One day, Dr. Coppélius drops his keys, giving Swanhilda the opportunity to sneak around and ultimately learn that Coppélia is indeed a doll and not a person. Separately, Franz makes an attempt to get closer to Coppélia, whom he believes to be a beautiful girl. Shortly after, Dr. Coppélius returns to find Franz in his home. Enraged, the doctor gives Franz sleeping powder to ultimately sacrifice Franz’s soul to give Coppélia life.

    Swanhilda, who has been hiding in the doctor’s workshop behind the doll, escapes with Franz who realizes his one true love will always be Swanhilda.

    In the final act, Swanhilda and Franz are about to exchange their wedding vows when the angry Dr. Coppélius appears, claiming damages, but the mayor pays him off and the celebration continues.


    See Curtain Call costumes inspired by Coppélia:

    Peasant Dance
    Wonderful World
    Today's Song
    Singing in Spring

    Swan Lake
    Despite its initial unpopularity, Swan Lake, inspired by Russian folk tales, is now one of the most beloved ballets.

    Prince Siegfried, upset about not being able to marry for love, sets off in hunt of swans with a group of friends. After being separated from the group, Siegfried becomes entranced when one of the swans transforms into a beautiful girl, Odette.

    Odette and the other swans are victims of a terrible spell cast by the evil, owl-like sorcerer Von Rothbart. By day they are turned into swans and only at night, with the tears of Odette's mother dropped in the lake, do they return to human form. The spell can only be broken if one who has never loved before swears to love Odette forever.

    Seeing that Siegfried and Odette are falling in love, a concerned Von Rothbart arrives in disguise with his enchantress daughter, Odile, who is transformed so that she appears identical to Odette. Siegfried looks to marry her thinking she is Odette. Odette is distraught at Siegfried’s mistake, accusing him of betrayal.

    Heartbroken, Siegfried chooses to die alongside Odette by leaping into the lake before ascending into the heavens together.

    No matter what type of love these stories feature—tragic or lighthearted, complicated or straightforward—the common thread is that each is told beautifully by ballet dancers.

    What’s your favorite ballet about love? Tell us in the comments below!


    See Curtain Call costumes inspired by Swan Lake:

    Shimmering Lights
    Matte Satin Bodice

  • It's Cold Outside: Let's Warm Up!

    Throughout the course of my education and career in dance, I have watched countless peers, students and friends be resigned to sitting in the wings for a season due to heartbreaking injuries that could have been avoided by properly warming up.

    As dancers, we need to take care of our bodies—they are our instruments, after all! As teachers, we have a responsibility to make sure that our students not only take the time to warm up, but understand best practices for avoiding injuries and feeling their very best.

    While warming up is a personal process that will differ from dancer to dancer, there are some general guidelines to follow that can help ensure a warm up is complete and effective. To help communicate these guidelines to dancers of every age and technique level, we’ve compiled insights and tips from various medical and dance resources into the below infographic. Feel free to share it with your students and fellow dancers!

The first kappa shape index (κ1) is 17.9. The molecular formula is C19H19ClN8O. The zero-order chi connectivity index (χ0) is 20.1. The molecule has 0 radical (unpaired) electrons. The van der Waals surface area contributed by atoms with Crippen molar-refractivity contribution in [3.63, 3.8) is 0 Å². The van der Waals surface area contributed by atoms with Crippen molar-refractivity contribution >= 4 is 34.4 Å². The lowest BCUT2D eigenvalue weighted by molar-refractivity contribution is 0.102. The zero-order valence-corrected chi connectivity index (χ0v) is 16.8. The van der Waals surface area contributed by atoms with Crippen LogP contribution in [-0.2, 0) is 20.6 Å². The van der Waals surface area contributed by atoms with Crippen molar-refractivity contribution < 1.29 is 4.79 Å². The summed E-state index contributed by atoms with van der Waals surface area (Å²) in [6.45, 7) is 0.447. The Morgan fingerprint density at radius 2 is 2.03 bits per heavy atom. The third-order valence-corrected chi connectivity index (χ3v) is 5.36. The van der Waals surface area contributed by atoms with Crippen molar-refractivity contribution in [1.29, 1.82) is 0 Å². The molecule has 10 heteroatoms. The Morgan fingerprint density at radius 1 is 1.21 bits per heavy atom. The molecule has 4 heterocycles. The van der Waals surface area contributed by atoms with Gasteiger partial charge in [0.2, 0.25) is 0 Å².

Have a warm up routine to share? Or ideas for helping students understand the importance of warming up? Share in the comments below!

    Always Dancing,

    Stacey Raab
    Curtain Call Relationship Manager


  • Celebrate Dance!

    National Dance Week April 24-May 3, 2015 National Dance Week April 24-May 3, 2015 Photo Credit:


    National Dance Week kicks off today, April 24, 2015 through May 3, 2015! We can’t help but get excited when we hear about foundations whose sole purpose is to bring awareness and inspire others.

    According to a report conducted by the President’s council on fitness, sports and nutrition, More than 80% of adults do not meet the guidelines for both aerobic and muscle-strengthening activities, and more than 80% of adolescents do not do enough aerobic physical activity to meet the guidelines for youth.


    For over 34 years, the National Dance Week Foundation (NDWF) has been committed to bringing awareness to the growing problem of inactivity. The week-long event features activities to inspire others to get moving to help celebrate dance and promote fun fitness.

    Events take place across the country both big and small that anyone can participate in. Here are some activity ideas:

    • Start a kickline of your own! Grab your friends and capture your personal kickline with your favorite song. Post the video on Instagram or Facebook to build awareness while having fun!
    • Wear your favorite dance gear! Whether it be yoga pants, t-shirts or even a tutu, don’t be afraid to let others know that you’re proud to be a dancer!
    • Share your story with friends or on social media! We all know being more active is a good thing, but how has dancing benefitted you?

    These are just some of the many ways to celebrate a great cause. To show our appreciation for this celebration, we’re offering FREE Shipping* on In Stock Curtain Call and Curtain Call for Class performance shoes and tights. Follow us on Facebook for daily dance related posts during the week!


    *Curtain Call: Free Shipping
    Free Ground Shipping & handling offer valid on U.S. in stock and clearance orders of $75 and over April 22, 2015 - May 3, 2015. Items must be in the In Stock and Clearance categories on the web site in order to qualify for the promotion. Must use promo code FSIS75. Valid for dance studios only. Does not apply to previous purchases.

    Curtain Call for Class: Free Shipping
    Free Ground Shipping & handling offer valid on U.S. orders $35 and over April 22, 2015 - May 3, 2015. Must use code FSNDW. Does not apply to previous purchases.